Updated Sept. 16 at 12:54 p.m.
The Trump administration laid out its plan this week to address the complaints of the Southeastern produce industry, including the pleas of many farmers in Georgia.
These fruit and vegetable growers have warned their industries are doomed if the status quo of cheaper Mexican imports goes unchecked. They did not receive relief in the USMCA trade agreement, and the government promised instead to find them an alternative plan.
The U.S. Trade Representative is asking the International Trade Commission to investigate the effects of blueberry imports specifically on the domestic industry and said it will conduct “senior-level government-to-government discussions” with Mexico within 90 days about the industry’s concerns.
The issue was already a topic of discussion during USMCA negotiations but was removed from the table “at the last minute,” Zippy Duvall, president of the American Farm Bureau Federation, testified earlier this month.
Georgia members of Congress, who have lobbied the federal government about the problem, commended the move. Republican U.S. Rep. Austin Scott called it “an important step forward in rectifying this issue.”
Democratic U.S. Rep. Sanford Bishop said he was “pleased with the positive results for blueberries from this decision” and that he urged the federal government to “continue their efforts” so other domestic crops can benefit as well. “U.S. specialty crop growers have been challenged enough,” he said.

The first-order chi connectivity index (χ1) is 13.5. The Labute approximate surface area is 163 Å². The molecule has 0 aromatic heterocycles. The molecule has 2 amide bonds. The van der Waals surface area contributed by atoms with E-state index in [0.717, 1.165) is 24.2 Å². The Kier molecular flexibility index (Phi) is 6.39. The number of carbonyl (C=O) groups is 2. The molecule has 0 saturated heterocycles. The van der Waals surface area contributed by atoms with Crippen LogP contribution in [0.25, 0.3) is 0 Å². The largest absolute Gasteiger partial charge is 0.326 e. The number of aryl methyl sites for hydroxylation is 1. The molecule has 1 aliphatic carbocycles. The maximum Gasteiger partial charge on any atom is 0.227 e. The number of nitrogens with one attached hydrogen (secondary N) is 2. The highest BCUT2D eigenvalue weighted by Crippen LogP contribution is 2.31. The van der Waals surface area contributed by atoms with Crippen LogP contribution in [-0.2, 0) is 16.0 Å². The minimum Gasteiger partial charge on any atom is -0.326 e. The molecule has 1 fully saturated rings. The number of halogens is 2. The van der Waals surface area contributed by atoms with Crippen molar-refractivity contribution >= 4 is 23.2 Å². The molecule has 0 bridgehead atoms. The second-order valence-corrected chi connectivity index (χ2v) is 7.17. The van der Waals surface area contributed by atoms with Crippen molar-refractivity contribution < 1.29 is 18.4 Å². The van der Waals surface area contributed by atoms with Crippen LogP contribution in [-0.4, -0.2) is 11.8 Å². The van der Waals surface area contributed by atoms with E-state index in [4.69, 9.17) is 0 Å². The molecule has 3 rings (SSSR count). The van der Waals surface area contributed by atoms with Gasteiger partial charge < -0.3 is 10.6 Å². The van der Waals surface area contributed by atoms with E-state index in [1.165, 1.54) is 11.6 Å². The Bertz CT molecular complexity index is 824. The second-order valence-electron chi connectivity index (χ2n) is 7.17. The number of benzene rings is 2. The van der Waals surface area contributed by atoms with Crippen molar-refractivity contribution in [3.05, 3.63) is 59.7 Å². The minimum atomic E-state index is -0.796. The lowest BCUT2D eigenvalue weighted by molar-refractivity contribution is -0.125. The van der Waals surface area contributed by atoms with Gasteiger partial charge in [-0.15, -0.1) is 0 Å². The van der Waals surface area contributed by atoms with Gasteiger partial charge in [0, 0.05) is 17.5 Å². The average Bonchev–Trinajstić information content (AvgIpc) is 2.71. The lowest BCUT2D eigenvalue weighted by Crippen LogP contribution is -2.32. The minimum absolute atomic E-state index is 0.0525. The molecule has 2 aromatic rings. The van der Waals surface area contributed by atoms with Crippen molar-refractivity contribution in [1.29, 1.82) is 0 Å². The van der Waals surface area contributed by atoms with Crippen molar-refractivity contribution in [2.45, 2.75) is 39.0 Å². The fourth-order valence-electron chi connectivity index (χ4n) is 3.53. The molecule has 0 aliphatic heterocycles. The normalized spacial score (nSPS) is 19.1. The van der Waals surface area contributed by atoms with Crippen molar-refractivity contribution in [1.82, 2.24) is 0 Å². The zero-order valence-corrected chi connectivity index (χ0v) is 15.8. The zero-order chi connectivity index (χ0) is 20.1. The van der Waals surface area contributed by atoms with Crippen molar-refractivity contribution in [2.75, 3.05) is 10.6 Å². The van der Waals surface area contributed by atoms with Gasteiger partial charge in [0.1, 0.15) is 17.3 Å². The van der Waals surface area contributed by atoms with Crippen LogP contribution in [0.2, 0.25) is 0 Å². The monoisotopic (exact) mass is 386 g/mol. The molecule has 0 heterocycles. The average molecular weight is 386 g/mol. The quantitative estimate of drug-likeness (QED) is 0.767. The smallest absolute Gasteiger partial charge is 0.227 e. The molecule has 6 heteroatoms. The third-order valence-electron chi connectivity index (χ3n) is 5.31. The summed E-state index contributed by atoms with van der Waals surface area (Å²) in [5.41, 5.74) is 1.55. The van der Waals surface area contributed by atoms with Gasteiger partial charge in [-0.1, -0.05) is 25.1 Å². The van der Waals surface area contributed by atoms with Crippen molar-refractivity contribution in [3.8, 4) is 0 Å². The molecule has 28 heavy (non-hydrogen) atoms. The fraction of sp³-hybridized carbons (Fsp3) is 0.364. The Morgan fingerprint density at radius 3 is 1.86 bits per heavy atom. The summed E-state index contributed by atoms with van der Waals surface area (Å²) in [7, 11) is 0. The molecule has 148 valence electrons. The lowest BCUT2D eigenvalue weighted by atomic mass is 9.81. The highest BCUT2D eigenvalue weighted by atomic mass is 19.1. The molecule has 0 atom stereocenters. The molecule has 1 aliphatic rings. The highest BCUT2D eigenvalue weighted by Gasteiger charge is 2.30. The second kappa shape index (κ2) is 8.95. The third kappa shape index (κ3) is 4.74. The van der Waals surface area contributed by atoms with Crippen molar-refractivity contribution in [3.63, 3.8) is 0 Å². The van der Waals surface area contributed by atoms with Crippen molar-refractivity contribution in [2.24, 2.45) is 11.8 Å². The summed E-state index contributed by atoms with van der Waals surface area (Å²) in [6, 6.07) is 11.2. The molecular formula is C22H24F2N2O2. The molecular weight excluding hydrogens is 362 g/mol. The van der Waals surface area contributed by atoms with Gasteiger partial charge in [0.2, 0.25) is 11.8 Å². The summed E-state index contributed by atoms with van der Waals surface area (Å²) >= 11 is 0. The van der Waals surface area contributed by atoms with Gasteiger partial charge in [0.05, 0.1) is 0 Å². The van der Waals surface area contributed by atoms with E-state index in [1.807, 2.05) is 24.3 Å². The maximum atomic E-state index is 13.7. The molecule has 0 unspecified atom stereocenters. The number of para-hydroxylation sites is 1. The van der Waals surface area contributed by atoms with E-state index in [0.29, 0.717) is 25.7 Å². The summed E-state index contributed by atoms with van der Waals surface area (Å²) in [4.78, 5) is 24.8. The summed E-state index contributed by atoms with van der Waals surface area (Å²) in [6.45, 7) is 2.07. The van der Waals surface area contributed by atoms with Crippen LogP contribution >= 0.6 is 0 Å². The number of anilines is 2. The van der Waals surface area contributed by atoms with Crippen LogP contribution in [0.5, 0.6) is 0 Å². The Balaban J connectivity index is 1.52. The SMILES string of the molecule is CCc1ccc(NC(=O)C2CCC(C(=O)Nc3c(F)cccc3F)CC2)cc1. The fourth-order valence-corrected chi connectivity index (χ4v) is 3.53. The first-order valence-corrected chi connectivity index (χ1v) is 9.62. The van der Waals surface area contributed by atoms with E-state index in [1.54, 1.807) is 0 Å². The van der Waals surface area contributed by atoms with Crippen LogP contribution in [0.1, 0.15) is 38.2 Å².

Republican U.S. Rep. Buddy Carter said, “We appreciate President Trump and his administration’s continued commitment to American farm families, especially Georgia’s blueberry growers.”
“For far too long, Mexico’s unfair trade practices have caused significant harm to Georgia farmers, particularly blueberry growers,” said Republican U.S. Rep. Doug Collins, who also called it “a positive step forward.”
Russ Cogdell, a blueberry farmer in Cogdell, Georgia, who had testified before the government about the problem last month, said he’s “encouraged.”
“The Trump administration has acted. We’re going to have a 201 investigation for blueberries, which for the little community that I live in, I think it’s going to be a big help. It could end up resorting in tariffs,” he said.
According to the release, this is the first time the U.S. Trade Representative has used Section 201 to initiate an investigation in nearly two decades. If the International Trade Commission determines that increased imports of a product are “causing or threatening to cause serious injury to
domestic producers,” the President will be able to “take all action” to help the domestic industry, including tariffs.
A 2019 University of Georgia report projected that Clinch County, where Cogdell lives, would see a more than 40% drop in annual income without a change to the current trade dynamic, which researchers described as “economic damage on the scale of the Great Depression.”
The Departments of Agriculture and Commerce pledged to establish and increase “outreach” to the produce industry to find ways to help the growers.
Goodman said he’s also heartened by the Department of Agriculture’s promise to develop a “market promotion strategy for domestically produced produce” to stimulate people to buy American-grown produce.
“We’re encouraged about [the news], and we’ve just got to watch the follow-through,” he said. “I believe something’s going to give. Whether it’s going to be what we need, time will tell.”